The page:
Are you seeking a new life in Spain? If the sound of a life near the beach, sipping tinto and enjoying a little tapa in the sun is not encouraging enough, Spain has a wealth of high-quality amenities. The Costa del Sol, for example, is more family friendly and expat friendly than ever, with a number of international schools, high class sports and leisure facilities, comprehensive health care services, reasonably priced property and overall, a great quality of life.
While it is fairly straight forward for EU citizens to make the move since there are less bureaucratic steps, Americans need not worry either as long as they have an understanding of the process.
At Perez Legal Group, we help many Americans relocate to Spain each year which is why we have put together this guide for those seeking the move.
Relocating to Spain – the move While EU citizens benefit from the Schengen agreement and do not have to gain a visa, the process for Americans is different. To enter the country, you will require a short-term Schengen visa valid for 90 days and to stay longer, you must apply for a long-term visa at the same time.
To apply for a Spanish visa, you’ll need to meet some requirements including;
- Proof of sufficient financial funds
- A clean criminal record
- A certificate to show that you and your family are in good health
There are two exceptions to this. If you are deemed as a highly skilled worker, you can be issued with a European Blue Card, the equivalent of the Green Card in the US. The second is for those purchasing a property over 500,000€ (545,000$). Spain will grant you a visa which can be renewed every two years.
Relocating to Spain – paperwork Like with any move to a new country, you will need to get your paperwork in order! If you plan on spending longer than 183 days in Spain, you will be considered a resident and must register as one. In doing so, you will pay Spanish taxes and can therefore access the national healthcare system, vote etc. There are a number of things to consider, and it will be different depending on whether you are moving the family here or retiring here. Some of the factors you will need to consider include;
- Application for the NIE certificate
- Application of the residency card (if you will be living in Spain more than 183 days per year)
- Changing your driving license for a Spanish one (American citizens must take a driving test, theory and practical, in Spain)
- Opening a Spanish bank account
- Setting up direct debits for bills
- National healthcare or private healthcare application
Relocating to Spain – paying social security Unless you have a certificate to show that you are making contributions in the US, foreign workers must pay into social security. If you are a resident here in Spain, any contributions are deductible.
Relocating to Spain – buying property As we mentioned, if you are buying a property over the half a million-euro mark, Spain will grant you with what is known as the Golden Visa and allows you to live here. The great news for expats is that there are no restrictions on property ownership for foreigners and there are many areas in the country which have seen buoyant market prices since the 2008 market crash.
If you’d like to learn more about the property purchase system in Spain, download our free e-guides here.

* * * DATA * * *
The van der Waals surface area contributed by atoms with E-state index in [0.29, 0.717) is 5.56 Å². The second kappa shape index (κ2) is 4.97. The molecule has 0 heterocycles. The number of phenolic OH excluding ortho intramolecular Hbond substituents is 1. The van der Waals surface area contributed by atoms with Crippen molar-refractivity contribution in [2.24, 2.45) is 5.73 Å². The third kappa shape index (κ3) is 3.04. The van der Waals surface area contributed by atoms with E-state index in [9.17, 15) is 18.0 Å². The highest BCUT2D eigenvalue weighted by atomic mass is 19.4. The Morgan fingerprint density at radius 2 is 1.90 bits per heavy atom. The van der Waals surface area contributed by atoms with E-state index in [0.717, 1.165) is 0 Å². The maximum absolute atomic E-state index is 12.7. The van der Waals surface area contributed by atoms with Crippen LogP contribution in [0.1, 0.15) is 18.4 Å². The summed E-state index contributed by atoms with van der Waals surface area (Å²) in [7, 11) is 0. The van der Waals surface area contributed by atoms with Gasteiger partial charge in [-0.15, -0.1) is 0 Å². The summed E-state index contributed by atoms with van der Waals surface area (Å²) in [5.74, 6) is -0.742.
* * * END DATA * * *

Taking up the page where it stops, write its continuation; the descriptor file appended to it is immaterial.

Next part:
Relocating to Spain – healthcare Spain has fantastic healthcare facilities, whether you are using the private or the public system. If you become a resident in Spain, you will be able to access the public healthcare system, providing you have several papers including proof that you are paying taxes. If you prefer to take a private healthcare policy, most of which have English speaking professionals, there are several big-name companies which offer a comprehensive service.
Relocating to Spain – taxes If you become a resident in Spain, you have to commit to the Spanish tax system. While the US is one of the few countries that tax the international income of their citizens who live overseas, there are special provisions to prevent a double taxation.
Spain and the US have a tax treaty in place which helps to determine which country should be paid what taxes and when. Talk to your tax advisor to ensure the correct taxes are paid to the correct country. Taxes in Spain can be divided into several areas and these taxes must be paid yearly.
Income tax As a resident of Spain, your worldwide income will be subject to income tax, which is a progressive rate capped at 43%. Income tax includes;
- Income earned from dividends and capital gains
- Employment income, including those who are self-employed, gain a pension and those who make an income from property
- The sale of any property, which incurs the declaration of the capital gains
Wealth tax If the value of your worldwide assets exceeds 700,000€ (763,000$) then you will have to pay the wealth tax.
Inheritance tax If you inherit money while living in Spain, you will have to pay a tax. Anything up to 1 million euros is free of tax, IF you have total assets amounting to less than 1 million. This only applied in the province of Andalucía, outside of here then the inheritance tax if free if your assets are less than 400,000€ in value.
Moving to Spain does not need to be complicated. Perez Legal Group offers a comprehensive service carefully tailored to you, to ensure that your move here is stress-free, allowing you to concentrate on settling into your new life.
Contact us for more information about our Relocation to Spain services; email firstname.lastname@example.org or call us from the UK on this freephone number 0 20 36 95 23 30